This recipe is NOT safe for Coumadin (warfarin) users.
This recipe is safe for those who are lactose intolerant.
This is a low sodium recipe.
GERD / Acid Reflux
This recipe contains GERD triggers and those with GERD may wish to avoid it.
This recipe is safe for those who are sensitive to gluten.
"There's no such thing as 'a curry.' There's six kazillion different kinds of curry. When someone asks how to make chicken curry, I have to ask 'Which one?" -Aarti Sequeira
In England they now eat more curry than any other single food. What we think of in the U.S. as curry is not really what it is – primarily because most Americans grew up thinking of curry is what happens when you use the yellow curry powder easily available in most grocery stores for decades in a recipe.
The term, however, simply refers to a spiced dish – generally from the Indian sub-continent. The dictionary defines it as "a dish of meat, vegetables, etc., cooked in an Indian-style sauce of strong spices and turmeric and typically served with rice." This is also a fairly Western view of what a curry is. Yes, the spices are strong and generally there is a sauce along with "meat, vegetables, etc." but the spices don't always have to include turmeric and the flavors are not always Indian. Even within India there are a multitude of varieties based on regional flavors and recipes.
This recipe is in the style of Goa, a state that stretches along the Arabian Sea in southwestern India. The flavors are much different and many of their dishes use seafood as you might expect. Even so, there are dozens of variations on this sauce and the basic spices found in recipes all claiming to be a Goan curry. This recipe is meant to be as close to the most common as possible and still be both simple and use ingredients that are now widely available in the U.S..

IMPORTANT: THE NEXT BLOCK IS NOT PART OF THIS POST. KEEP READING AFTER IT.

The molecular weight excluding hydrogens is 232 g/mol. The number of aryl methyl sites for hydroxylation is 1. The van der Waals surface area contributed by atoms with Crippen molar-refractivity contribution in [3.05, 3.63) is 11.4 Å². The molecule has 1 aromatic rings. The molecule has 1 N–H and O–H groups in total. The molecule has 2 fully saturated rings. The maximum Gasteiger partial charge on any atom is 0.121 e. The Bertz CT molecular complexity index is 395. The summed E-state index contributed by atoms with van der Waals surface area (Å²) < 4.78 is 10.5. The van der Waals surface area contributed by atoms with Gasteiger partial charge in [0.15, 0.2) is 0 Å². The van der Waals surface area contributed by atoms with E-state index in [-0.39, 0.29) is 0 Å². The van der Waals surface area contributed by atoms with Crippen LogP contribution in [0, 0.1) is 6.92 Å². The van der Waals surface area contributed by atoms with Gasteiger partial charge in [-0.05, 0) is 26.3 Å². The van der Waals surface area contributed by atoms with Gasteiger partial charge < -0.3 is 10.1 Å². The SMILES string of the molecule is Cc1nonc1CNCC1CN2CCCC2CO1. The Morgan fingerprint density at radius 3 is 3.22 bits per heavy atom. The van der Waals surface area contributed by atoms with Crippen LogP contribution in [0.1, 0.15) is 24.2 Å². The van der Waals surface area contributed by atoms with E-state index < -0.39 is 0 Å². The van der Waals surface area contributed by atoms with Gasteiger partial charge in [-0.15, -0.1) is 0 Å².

You may not be able to find tamarind paste, for example and that is OK. The shrimp stock is a great addition and brings a subtle seafood flavor to the sauce. You can, however, use vegetable stock or even water.
Toasting the spices first really brings out their flavors and gives the curry a bit of a smoky flavor. Many curries from Goa also include paprika and a touch of smoked paprika is a great addition to this recipe.
I love the balance of the salmon with the sweetness of the fish as a counterpoint to the spicy sauce but you could use almost anything – chicken, shrimp, lentils or even roasted eggplant.
Servings: 4 | Serving size: 4 ounces fish with sauce
Cooking time: 75 minutes
This recipe can easily be multiplied and makes great leftovers. Serve with Brown Rice.
Place the black peppercorns and cloves in a small skillet over medium high heat.
Cook, stirring frequently, for 1 minute to toast the spices.
Add the coriander, cardamom, turmeric and cumin and toast for 2 minutes.
Adjust the heat or remove the pan from the heat if the spices begin to overheat or smoke.
Set aside to cool.
Place the olive oil in a large skillet over medium high heat.
Add the ginger and garlic and cook for about 1 minute. Stir frequently.
Add the onion and cook for about 3 minutes. Stir frequently.
Add the jalapeno, tomatoes, shrimp stock, tamarind paste, honey and salt.
Stir and simmer for one hour. Stir occasionally
Place 1 cup of the sauce and the coconut milk in a blender with the spices.
Blend the sauce until smooth.
Add the remaining sauce and blend gently but not until too smooth. There should be a slight texture to the sauce.
Return the sauce to the pan over low-medium heat.
Add the salmon and cilantro to the pan and cook for about 8 minutes. Stir gently once or twice.
Serve topped with the green onions.
Serving size: 4 ounces fish with sauce
|Calories 260||Calories from Fat 90|
|% Daily Value|
|Total Fat 10g||13%|
|Saturated Fat 3g||14%|
|Monounsaturated Fat 3.5g|
|Trans Fat 0g|
|Total Carbohydrates 19g||7%|
|Dietary Fiber 5g||20%|
|Vitamin A 10%||Vitamin C 37%|
|Calcium 8%||Iron 16%|
|Vitamin K 40mcg||Potassium 900mg|